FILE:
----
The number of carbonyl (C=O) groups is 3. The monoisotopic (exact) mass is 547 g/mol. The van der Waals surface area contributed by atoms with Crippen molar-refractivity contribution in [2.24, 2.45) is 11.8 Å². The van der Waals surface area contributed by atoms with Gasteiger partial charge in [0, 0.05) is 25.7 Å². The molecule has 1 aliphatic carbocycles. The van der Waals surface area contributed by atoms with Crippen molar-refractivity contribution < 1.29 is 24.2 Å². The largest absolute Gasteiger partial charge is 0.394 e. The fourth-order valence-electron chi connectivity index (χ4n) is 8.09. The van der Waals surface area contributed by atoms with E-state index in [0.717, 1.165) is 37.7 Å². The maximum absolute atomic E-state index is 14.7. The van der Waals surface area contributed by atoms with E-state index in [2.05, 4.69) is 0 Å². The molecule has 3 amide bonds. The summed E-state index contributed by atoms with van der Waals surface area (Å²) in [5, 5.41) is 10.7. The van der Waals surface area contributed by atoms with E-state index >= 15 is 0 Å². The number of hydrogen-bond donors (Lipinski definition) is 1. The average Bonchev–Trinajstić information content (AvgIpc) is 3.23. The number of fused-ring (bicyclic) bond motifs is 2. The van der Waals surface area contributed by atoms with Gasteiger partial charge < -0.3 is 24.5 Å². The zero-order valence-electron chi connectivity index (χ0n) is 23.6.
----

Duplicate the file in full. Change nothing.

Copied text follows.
The number of carbonyl (C=O) groups is 3. The monoisotopic (exact) mass is 547 g/mol. The van der Waals surface area contributed by atoms with Crippen molar-refractivity contribution in [2.24, 2.45) is 11.8 Å². The van der Waals surface area contributed by atoms with Gasteiger partial charge in [0, 0.05) is 25.7 Å². The molecule has 1 aliphatic carbocycles. The van der Waals surface area contributed by atoms with Crippen molar-refractivity contribution < 1.29 is 24.2 Å². The largest absolute Gasteiger partial charge is 0.394 e. The fourth-order valence-electron chi connectivity index (χ4n) is 8.09. The van der Waals surface area contributed by atoms with E-state index in [0.717, 1.165) is 37.7 Å². The maximum absolute atomic E-state index is 14.7. The van der Waals surface area contributed by atoms with E-state index in [2.05, 4.69) is 0 Å². The molecule has 3 amide bonds. The summed E-state index contributed by atoms with van der Waals surface area (Å²) in [5, 5.41) is 10.7. The van der Waals surface area contributed by atoms with E-state index >= 15 is 0 Å². The number of hydrogen-bond donors (Lipinski definition) is 1. The average Bonchev–Trinajstić information content (AvgIpc) is 3.23. The number of fused-ring (bicyclic) bond motifs is 2. The van der Waals surface area contributed by atoms with Gasteiger partial charge < -0.3 is 24.5 Å². The zero-order valence-electron chi connectivity index (χ0n) is 23.6.